5 Tips to Become a Better Writer
So, you’ve written the first draft of your debut fiction novel and you’re staring at the words on the page in terror. You’ve realised you need to become a better writer.
I want you to know that you’re not alone.
I remember looking back at the first thing I ever wrote and shuddering. It was awful, but I knew this experience was a part of the process of becoming a professional writer. Editing your manuscript is a necessary step to improving your work. But, what actionable step can you take beyond the realm of editing? How do you become a better writer? How do you ensure that each manuscript you write is better than the last?
Learn the Craft
This tip isn’t just for aspiring or first-time writers. No matter what stage you’re at in your writing career, you need to be investing in your most important asset. The most obvious way to invest in yourself is to learn the craft of writing. If you’ve never invested in yourself as a writer, read non-fiction books written by other authors on the craft of writing. Over the years, I’ve read quite a few books on the craft of writing. Below is a list of books I’ve read and recommend to anyone who wants to learn the craft of writing fiction.
- Plot & Structure by James Scott Bell *
- Revision & Editing by James Scott Bell *
- Nail Your Novel by Roz Morris *
- Structuring Your Novel by K.M.Weiland *
- Outlining Your Novel by K.M.Weiland *
- Story Engineering by Larry Brooks.*
Writing Blog Recommendations
If you’re busy and don’t know how you’re going to fit in time for writing and learning the craft, then podcasts might be the answer for you. As a part of my morning routine, I listen to an episode of a podcast. I also listen while washing up, when I’m in the shower and travelling on the tube or bus. Making better use of my downtime means I can manage my business, have a personal life, invest in myself and write more books. I’m currently listening to seven different podcasts. I manage this by listening to one podcast per day. Below is a list of podcast episodes I love to listen to.
Writing Podcast Recommendations
Be Willing to Write Badly
One of the mistakes aspiring writers make when writing the first draft of a novel is trying to write a perfect draft. I made this mistake as I started writing the first draft of my thriller novel, immunity. This perfect draft mindset resulted in taking almost two years to write the first draft of my novel. The point of writing the first draft is not to create something that’s Pulitzer Prize-winning. A first draft should be about getting the words down on the page; to do this, you need to surrender to writing badly. It’s the editing process that perfects your story and prose. I’m not saying to write a story that’s flawed. But to change your focus when you’re writing the first draft of a novel. Focus on getting the story out of your head and onto the page instead of producing a story with beautiful prose.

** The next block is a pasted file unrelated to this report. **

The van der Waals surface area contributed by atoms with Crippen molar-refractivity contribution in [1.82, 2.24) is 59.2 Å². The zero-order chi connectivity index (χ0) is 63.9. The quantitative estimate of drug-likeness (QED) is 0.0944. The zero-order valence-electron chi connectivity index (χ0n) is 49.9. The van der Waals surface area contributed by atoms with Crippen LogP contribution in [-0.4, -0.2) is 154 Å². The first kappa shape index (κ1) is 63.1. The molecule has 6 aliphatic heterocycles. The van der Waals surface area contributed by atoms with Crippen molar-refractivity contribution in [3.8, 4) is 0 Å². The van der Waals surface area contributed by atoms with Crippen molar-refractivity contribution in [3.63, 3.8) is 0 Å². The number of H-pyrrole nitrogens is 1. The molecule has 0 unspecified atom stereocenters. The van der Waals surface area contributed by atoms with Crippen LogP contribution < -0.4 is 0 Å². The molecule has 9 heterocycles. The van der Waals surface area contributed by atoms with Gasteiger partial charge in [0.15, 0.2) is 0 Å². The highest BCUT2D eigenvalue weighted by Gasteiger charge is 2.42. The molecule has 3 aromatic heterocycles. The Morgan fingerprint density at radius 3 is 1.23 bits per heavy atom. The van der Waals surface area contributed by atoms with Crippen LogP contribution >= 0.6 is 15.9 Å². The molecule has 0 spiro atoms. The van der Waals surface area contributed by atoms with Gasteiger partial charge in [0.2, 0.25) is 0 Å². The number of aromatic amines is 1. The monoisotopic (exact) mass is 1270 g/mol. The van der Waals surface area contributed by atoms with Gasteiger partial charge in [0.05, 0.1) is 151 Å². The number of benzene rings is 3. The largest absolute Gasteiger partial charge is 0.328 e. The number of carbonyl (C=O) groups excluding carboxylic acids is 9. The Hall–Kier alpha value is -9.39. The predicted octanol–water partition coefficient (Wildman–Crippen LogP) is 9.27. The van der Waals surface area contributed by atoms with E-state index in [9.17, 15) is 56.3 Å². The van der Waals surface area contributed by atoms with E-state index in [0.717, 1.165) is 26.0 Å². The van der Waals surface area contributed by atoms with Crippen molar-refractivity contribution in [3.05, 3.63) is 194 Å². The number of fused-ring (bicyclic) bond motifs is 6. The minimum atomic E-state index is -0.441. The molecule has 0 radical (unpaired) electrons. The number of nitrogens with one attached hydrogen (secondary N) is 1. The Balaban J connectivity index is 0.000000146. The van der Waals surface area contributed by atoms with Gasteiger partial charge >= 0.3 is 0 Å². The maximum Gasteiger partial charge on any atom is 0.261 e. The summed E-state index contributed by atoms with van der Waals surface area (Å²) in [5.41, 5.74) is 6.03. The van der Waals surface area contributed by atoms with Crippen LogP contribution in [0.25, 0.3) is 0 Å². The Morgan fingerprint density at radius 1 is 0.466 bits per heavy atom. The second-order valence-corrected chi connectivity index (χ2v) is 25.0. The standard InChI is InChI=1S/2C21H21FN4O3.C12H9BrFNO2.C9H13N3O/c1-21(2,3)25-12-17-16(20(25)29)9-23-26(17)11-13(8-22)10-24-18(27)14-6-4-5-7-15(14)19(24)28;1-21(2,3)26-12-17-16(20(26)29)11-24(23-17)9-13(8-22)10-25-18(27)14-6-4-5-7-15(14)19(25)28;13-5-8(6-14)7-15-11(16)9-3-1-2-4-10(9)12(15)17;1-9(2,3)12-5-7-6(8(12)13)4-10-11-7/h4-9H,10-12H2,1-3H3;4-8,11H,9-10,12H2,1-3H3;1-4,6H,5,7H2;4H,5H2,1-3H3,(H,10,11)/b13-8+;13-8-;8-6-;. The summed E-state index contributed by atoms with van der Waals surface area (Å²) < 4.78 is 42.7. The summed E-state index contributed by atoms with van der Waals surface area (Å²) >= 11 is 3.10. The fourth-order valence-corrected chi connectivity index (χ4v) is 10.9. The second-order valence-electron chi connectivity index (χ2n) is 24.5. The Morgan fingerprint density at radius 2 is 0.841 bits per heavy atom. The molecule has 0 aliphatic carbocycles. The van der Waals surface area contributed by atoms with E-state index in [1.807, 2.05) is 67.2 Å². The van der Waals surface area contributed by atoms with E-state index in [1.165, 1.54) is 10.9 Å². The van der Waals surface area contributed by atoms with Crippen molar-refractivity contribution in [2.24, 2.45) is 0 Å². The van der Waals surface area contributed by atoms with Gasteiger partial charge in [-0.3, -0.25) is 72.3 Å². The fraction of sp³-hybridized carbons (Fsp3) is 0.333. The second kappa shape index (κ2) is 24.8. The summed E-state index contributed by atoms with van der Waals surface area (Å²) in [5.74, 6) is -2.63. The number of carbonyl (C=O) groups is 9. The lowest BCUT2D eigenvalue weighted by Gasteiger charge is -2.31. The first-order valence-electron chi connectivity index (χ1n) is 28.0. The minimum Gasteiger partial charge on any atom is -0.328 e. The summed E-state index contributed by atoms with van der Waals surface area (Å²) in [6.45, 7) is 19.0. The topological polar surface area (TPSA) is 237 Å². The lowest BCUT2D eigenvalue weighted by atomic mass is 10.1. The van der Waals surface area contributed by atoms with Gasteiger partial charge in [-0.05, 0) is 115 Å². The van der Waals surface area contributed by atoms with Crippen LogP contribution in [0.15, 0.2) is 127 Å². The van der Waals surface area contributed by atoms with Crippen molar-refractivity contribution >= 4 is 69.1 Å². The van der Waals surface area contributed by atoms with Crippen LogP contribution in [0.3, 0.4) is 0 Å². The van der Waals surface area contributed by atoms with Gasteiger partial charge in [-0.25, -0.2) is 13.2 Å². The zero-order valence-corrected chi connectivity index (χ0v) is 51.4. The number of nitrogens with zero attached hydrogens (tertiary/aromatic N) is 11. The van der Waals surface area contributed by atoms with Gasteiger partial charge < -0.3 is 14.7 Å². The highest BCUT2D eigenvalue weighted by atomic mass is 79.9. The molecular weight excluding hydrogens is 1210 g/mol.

Write Every Day
The only way to become a better writer is to write on a frequent basis. But don’t just write; put what you learn into practice. Writing every day is a necessity but don’t take writing every day literally. It’s more important to always be writing something.
In light of this point, I have an important question for you. How do you define writing? Do you define writing as contributing to your latest work in progress? If this is how you define writing, then you’re not alone; a lot of writers share this definition. Writing a book is more than just putting words on a page. There’s an entire process involved with writing a book. If you’re writing fiction, there are stages, and the “fingers on the keyboard” stage is one step in the process. Worldbuilding, character development, outlining, and researching are all a part of the writing process. In order to become a better writer, you need to be working on an aspect of the writing process every day. As I’m writing this blog post, I’m outlining Silence, the prequel novel to my thriller novel, Immunity. I haven’t put words to the page, but I’m still creating a story and working on becoming a better writer.